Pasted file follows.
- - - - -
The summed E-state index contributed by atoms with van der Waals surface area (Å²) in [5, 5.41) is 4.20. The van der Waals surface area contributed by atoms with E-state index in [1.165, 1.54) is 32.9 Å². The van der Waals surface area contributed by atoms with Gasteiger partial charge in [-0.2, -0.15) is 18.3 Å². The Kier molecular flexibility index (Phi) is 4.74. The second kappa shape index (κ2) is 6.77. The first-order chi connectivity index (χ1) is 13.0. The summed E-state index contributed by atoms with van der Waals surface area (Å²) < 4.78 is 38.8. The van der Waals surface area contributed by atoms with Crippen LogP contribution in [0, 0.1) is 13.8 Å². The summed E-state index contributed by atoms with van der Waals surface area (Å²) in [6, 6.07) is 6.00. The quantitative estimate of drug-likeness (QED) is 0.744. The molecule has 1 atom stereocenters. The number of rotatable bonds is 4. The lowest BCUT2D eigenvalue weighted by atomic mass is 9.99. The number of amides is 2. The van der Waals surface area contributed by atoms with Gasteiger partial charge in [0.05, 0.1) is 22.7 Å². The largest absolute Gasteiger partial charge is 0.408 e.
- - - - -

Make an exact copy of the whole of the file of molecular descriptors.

The summed E-state index contributed by atoms with van der Waals surface area (Å²) in [5, 5.41) is 4.20. The van der Waals surface area contributed by atoms with E-state index in [1.165, 1.54) is 32.9 Å². The van der Waals surface area contributed by atoms with Gasteiger partial charge in [-0.2, -0.15) is 18.3 Å². The Kier molecular flexibility index (Phi) is 4.74. The second kappa shape index (κ2) is 6.77. The first-order chi connectivity index (χ1) is 13.0. The summed E-state index contributed by atoms with van der Waals surface area (Å²) < 4.78 is 38.8. The van der Waals surface area contributed by atoms with Crippen LogP contribution in [0, 0.1) is 13.8 Å². The summed E-state index contributed by atoms with van der Waals surface area (Å²) in [6, 6.07) is 6.00. The quantitative estimate of drug-likeness (QED) is 0.744. The molecule has 1 atom stereocenters. The number of rotatable bonds is 4. The lowest BCUT2D eigenvalue weighted by atomic mass is 9.99. The number of amides is 2. The van der Waals surface area contributed by atoms with Gasteiger partial charge in [0.05, 0.1) is 22.7 Å². The largest absolute Gasteiger partial charge is 0.408 e.